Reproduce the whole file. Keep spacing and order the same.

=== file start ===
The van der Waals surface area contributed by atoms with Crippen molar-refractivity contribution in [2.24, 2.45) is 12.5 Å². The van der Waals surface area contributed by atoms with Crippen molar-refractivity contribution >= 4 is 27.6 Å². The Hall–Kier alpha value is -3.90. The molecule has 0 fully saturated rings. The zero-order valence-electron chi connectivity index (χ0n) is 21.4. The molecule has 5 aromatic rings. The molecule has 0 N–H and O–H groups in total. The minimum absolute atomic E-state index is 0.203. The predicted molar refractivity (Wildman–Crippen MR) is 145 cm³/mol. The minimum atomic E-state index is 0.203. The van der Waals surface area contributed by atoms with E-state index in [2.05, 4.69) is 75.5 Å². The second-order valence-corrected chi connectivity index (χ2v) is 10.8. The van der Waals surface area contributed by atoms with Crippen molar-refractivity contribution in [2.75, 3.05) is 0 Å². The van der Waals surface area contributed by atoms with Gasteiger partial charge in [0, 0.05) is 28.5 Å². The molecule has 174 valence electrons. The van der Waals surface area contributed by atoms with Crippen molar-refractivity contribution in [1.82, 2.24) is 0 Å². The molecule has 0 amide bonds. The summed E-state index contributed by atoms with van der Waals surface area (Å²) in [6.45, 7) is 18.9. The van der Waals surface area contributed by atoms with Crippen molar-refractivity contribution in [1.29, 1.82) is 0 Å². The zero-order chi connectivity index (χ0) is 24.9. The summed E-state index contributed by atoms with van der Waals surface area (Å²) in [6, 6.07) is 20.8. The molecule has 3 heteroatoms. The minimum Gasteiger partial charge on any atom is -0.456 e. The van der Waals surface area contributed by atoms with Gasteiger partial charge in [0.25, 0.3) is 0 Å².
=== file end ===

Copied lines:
The van der Waals surface area contributed by atoms with Crippen molar-refractivity contribution in [2.24, 2.45) is 12.5 Å². The van der Waals surface area contributed by atoms with Crippen molar-refractivity contribution >= 4 is 27.6 Å². The Hall–Kier alpha value is -3.90. The molecule has 0 fully saturated rings. The zero-order valence-electron chi connectivity index (χ0n) is 21.4. The molecule has 5 aromatic rings. The molecule has 0 N–H and O–H groups in total. The minimum absolute atomic E-state index is 0.203. The predicted molar refractivity (Wildman–Crippen MR) is 145 cm³/mol. The minimum atomic E-state index is 0.203. The van der Waals surface area contributed by atoms with E-state index in [2.05, 4.69) is 75.5 Å². The second-order valence-corrected chi connectivity index (χ2v) is 10.8. The van der Waals surface area contributed by atoms with Crippen molar-refractivity contribution in [2.75, 3.05) is 0 Å². The van der Waals surface area contributed by atoms with Gasteiger partial charge in [0, 0.05) is 28.5 Å². The molecule has 174 valence electrons. The van der Waals surface area contributed by atoms with Crippen molar-refractivity contribution in [1.82, 2.24) is 0 Å². The molecule has 0 amide bonds. The summed E-state index contributed by atoms with van der Waals surface area (Å²) in [6.45, 7) is 18.9. The van der Waals surface area contributed by atoms with Crippen molar-refractivity contribution in [1.29, 1.82) is 0 Å². The zero-order chi connectivity index (χ0) is 24.9. The summed E-state index contributed by atoms with van der Waals surface area (Å²) in [6, 6.07) is 20.8. The molecule has 3 heteroatoms. The minimum Gasteiger partial charge on any atom is -0.456 e. The van der Waals surface area contributed by atoms with Gasteiger partial charge in [0.25, 0.3) is 0 Å².